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The Incredible String Band

(16 Oct 2004: The Larimer Lounge — Denver)


“We’d been waiting years for a tribute band,” joked Mike Heron, of the semi-legendary British psych-folk group The Incredible String Band, midway through the band’s set. “But nobody seemed up to the task!”


So there they were, the Incredible String Band, playing a slightly under-attended set for an audience of aging folkies and curious hipsters in Denver’s Larimer Lounge. Yes, the tale of The Incredible String Band is a long and strange one. They’re the most obscure band to play the original Woodstock festival, the makers of several bona fide psychedelic masterpieces, (The Hangman’s Beautiful Daughter, Wee Tam and The Big Huge to name a few), the only band to ever boast a member named Licorice, and the only band, as far as I know, to dedicate entire albums to Scientology.


The band’s current incarnation doesn’t deviate from this weirdness. It’s probably a good idea to think of the trio currently touring the US as Heron suggested. They’re a tribute band. Missing is Robin Williamson, undeniably a primary creative force during the band’s original 1965-74 run. He’s played the occasional reunion gig with Heron in the UK, but opted out of this tour. Banjo player Clive Palmer is along for the ride as well, but he only appeared on the band’s debut.


So the band’s set only includes Heron and Palmer songs. Kind of like the Beatles reforming, but only playing McCartney and Harrison tunes. Heresy? Well, maybe. But what the hell, life is too short for such quibbles.


On a chilly Saturday night in October Heron and Palmer, two musicians who haven’t played the US for at least thirty years, took the stage, cherry-picking some of the best tunes from their extensive catalog. To complain about the legitimacy of using the Incredible String Band name is just sour grapes. The sight of Heron and Palmer onstage was alone worth the price of admission.


Heron, with his short stature and bright eyes, looked as if he could’ve played Bilbo Baggins in The Lord of the Rings. The spindly Palmer, on the other hand, seemed positively ancient, as he plucked his banjo with impossibly long fingers. Throughout the night, Palmer wore a mischievous grin. It was hard to tell whether he was having the time of his life or if he was utterly embarrassed.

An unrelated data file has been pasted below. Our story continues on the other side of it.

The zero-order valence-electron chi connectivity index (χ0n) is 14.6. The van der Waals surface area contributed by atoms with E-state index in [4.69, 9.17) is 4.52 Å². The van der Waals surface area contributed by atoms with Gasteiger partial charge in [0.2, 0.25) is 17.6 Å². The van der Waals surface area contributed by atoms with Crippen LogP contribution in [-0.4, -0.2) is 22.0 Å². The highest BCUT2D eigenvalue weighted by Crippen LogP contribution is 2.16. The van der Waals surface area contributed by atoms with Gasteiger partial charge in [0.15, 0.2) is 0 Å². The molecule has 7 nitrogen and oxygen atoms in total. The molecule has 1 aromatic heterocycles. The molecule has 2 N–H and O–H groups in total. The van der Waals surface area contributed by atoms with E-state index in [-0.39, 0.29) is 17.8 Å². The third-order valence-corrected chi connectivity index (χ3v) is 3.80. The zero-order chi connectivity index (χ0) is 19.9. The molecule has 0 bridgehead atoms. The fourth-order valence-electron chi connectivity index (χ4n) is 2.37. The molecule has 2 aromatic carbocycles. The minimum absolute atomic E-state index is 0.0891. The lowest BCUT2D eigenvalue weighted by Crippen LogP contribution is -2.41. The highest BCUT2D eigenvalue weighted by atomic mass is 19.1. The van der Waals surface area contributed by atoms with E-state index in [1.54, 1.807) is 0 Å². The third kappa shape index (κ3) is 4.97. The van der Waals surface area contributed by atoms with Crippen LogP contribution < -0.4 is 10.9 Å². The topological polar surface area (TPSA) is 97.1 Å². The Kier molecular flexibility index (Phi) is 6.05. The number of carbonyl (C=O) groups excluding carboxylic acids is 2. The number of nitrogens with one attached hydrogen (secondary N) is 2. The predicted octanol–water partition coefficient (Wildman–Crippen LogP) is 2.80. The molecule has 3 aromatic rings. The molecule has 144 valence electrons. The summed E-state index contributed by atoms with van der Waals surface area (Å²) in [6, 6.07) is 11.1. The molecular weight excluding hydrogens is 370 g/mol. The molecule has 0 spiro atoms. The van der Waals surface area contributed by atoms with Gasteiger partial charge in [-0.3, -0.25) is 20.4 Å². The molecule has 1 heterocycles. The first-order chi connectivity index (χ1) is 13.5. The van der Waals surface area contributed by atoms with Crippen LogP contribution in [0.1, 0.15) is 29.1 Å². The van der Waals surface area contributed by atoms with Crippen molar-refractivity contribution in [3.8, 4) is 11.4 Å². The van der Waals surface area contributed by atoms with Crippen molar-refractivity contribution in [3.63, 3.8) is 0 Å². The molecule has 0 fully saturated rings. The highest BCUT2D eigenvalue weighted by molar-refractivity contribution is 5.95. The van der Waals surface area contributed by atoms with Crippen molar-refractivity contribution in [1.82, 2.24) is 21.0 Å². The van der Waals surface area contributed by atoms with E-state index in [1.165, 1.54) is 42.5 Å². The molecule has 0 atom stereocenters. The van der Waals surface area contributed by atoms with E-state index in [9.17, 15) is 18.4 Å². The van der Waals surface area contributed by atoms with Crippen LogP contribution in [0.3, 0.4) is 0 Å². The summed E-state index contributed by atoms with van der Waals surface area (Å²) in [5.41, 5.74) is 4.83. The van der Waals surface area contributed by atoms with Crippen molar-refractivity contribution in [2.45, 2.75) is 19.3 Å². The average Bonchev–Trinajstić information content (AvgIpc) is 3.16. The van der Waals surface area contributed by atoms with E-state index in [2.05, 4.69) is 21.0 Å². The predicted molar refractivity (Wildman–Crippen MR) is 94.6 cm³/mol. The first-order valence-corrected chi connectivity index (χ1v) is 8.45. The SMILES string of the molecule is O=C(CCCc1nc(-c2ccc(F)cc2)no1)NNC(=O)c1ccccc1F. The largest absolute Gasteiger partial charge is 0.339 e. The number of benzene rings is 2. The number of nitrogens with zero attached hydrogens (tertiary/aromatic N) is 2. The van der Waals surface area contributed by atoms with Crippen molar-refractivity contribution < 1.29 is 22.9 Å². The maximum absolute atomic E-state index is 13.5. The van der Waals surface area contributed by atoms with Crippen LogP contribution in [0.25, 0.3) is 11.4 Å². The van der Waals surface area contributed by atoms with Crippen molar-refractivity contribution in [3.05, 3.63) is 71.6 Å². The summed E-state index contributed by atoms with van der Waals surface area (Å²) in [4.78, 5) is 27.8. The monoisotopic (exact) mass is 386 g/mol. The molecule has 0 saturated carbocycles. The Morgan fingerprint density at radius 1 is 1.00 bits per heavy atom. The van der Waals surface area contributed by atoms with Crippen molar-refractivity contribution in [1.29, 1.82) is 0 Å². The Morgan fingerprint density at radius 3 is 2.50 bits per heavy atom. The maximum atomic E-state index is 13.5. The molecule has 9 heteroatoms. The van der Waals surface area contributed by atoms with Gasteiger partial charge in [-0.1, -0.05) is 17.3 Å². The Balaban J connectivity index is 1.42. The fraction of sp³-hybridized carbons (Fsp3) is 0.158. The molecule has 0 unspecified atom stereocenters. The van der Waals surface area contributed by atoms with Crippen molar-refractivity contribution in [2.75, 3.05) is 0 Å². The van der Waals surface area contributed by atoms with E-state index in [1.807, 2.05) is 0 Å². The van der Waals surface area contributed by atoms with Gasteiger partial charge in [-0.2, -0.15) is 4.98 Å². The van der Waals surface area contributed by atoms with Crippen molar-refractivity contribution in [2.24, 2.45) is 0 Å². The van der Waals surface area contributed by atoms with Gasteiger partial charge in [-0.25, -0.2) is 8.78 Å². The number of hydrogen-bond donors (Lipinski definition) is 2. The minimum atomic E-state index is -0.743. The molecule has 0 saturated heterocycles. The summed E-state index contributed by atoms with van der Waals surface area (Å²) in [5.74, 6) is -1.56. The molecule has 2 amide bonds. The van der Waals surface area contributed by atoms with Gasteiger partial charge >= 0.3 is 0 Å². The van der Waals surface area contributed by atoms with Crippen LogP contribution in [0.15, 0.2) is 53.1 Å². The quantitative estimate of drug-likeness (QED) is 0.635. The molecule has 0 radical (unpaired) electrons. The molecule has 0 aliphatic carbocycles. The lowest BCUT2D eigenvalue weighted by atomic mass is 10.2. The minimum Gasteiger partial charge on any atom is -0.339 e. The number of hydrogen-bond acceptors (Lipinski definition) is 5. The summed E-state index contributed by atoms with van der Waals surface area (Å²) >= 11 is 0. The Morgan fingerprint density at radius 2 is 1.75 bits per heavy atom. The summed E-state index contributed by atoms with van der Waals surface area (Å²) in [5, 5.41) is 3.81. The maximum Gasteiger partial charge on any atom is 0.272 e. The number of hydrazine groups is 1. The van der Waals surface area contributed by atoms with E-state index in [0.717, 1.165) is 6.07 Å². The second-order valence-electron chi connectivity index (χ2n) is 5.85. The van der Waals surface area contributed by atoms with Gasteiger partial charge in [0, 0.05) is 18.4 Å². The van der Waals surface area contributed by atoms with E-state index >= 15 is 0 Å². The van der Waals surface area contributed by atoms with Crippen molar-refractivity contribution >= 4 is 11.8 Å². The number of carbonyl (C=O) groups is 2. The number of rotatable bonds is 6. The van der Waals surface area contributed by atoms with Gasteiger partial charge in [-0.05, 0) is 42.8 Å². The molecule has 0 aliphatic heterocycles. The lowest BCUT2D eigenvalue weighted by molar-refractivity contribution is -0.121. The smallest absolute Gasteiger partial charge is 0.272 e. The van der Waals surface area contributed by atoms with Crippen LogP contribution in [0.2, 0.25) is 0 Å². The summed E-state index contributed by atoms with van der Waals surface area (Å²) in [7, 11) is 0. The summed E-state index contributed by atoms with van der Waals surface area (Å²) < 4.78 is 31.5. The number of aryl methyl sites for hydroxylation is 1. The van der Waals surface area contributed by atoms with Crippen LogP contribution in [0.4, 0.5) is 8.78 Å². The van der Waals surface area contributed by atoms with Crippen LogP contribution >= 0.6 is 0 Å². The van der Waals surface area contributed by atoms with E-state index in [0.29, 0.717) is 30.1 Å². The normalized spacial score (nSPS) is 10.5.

Standouts included a sprightly, slide-guitar laden “Hedgehog’s Song”, the Palmer-led “Ducks on a Pond” and a jaunty reading of “Everything’s Fine Right Now”.


The band struggled with dodgy monitor levels, off-key harmonies and out of tune instruments, but their shambolic presence was more often endearing than not. This clearly wasn’t a slick reunion, all for the cash.


The original Incredible String Band was never concerned with instrumental virtuosity or conventional song structure. Rather, they were all about making up rules as they went along, fashioning singular, iconoclastic music out of unorthodox material. In this respect, the “new” Incredible String Band captured the original’s essence rather well.


The centerpiece of the show was the band’s ambitious rendition of “A Very Cellular Song”, a tune from The Hangman’s Beautiful Daughter that stands as the greatest 13-minute folk song about amoebas ever recorded. I suppose there’s not much competition.


Heron could hardly stop smiling as he sang the song’s joyous finale: “May the long time sun shine upon you/ All love surround you/ And the pure light within you/ Guide you all the way on!” Such lyrics couldn’t come from any decade except the ‘60s, but they sound just as good in 2004.

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2 Jun 2010
The Incredible String Band at their best exemplified the virtues of the '60s counterculture, especially its creative daring and open-hearted spiritual yearning.
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